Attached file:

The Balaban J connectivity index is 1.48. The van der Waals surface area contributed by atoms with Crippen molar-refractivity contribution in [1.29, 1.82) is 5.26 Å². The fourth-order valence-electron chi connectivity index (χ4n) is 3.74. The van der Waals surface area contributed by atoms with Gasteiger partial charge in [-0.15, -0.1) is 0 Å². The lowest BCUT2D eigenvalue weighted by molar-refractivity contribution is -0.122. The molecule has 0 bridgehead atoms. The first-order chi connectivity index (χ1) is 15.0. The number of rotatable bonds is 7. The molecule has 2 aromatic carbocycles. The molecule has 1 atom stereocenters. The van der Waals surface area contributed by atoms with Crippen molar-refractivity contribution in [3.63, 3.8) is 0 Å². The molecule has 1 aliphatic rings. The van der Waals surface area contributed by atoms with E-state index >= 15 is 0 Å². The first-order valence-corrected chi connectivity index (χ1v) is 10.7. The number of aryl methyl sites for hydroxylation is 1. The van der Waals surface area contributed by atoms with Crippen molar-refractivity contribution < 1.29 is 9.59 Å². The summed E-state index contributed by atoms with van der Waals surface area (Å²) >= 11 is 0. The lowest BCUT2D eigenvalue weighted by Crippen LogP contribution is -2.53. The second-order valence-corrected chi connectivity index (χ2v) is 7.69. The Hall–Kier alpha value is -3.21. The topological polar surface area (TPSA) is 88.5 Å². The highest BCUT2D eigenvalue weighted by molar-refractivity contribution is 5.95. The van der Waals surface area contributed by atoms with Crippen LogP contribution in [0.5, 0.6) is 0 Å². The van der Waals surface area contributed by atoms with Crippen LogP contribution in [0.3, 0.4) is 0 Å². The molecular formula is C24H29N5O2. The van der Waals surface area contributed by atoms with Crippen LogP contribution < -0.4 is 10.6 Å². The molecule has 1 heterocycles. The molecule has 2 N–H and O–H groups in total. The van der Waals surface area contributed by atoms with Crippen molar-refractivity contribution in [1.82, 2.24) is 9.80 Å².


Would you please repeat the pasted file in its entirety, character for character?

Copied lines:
The Balaban J connectivity index is 1.48. The van der Waals surface area contributed by atoms with Crippen molar-refractivity contribution in [1.29, 1.82) is 5.26 Å². The fourth-order valence-electron chi connectivity index (χ4n) is 3.74. The van der Waals surface area contributed by atoms with Gasteiger partial charge in [-0.15, -0.1) is 0 Å². The lowest BCUT2D eigenvalue weighted by molar-refractivity contribution is -0.122. The molecule has 0 bridgehead atoms. The first-order chi connectivity index (χ1) is 15.0. The number of rotatable bonds is 7. The molecule has 2 aromatic carbocycles. The molecule has 1 atom stereocenters. The van der Waals surface area contributed by atoms with Crippen molar-refractivity contribution in [3.63, 3.8) is 0 Å². The molecule has 1 aliphatic rings. The van der Waals surface area contributed by atoms with E-state index >= 15 is 0 Å². The first-order valence-corrected chi connectivity index (χ1v) is 10.7. The number of aryl methyl sites for hydroxylation is 1. The van der Waals surface area contributed by atoms with Crippen molar-refractivity contribution < 1.29 is 9.59 Å². The summed E-state index contributed by atoms with van der Waals surface area (Å²) >= 11 is 0. The lowest BCUT2D eigenvalue weighted by Crippen LogP contribution is -2.53. The second-order valence-corrected chi connectivity index (χ2v) is 7.69. The Hall–Kier alpha value is -3.21. The topological polar surface area (TPSA) is 88.5 Å². The highest BCUT2D eigenvalue weighted by molar-refractivity contribution is 5.95. The van der Waals surface area contributed by atoms with Crippen LogP contribution in [0.5, 0.6) is 0 Å². The van der Waals surface area contributed by atoms with Crippen LogP contribution in [0.3, 0.4) is 0 Å². The molecular formula is C24H29N5O2. The van der Waals surface area contributed by atoms with Crippen LogP contribution < -0.4 is 10.6 Å². The molecule has 1 heterocycles. The molecule has 2 N–H and O–H groups in total. The van der Waals surface area contributed by atoms with Crippen molar-refractivity contribution in [1.82, 2.24) is 9.80 Å².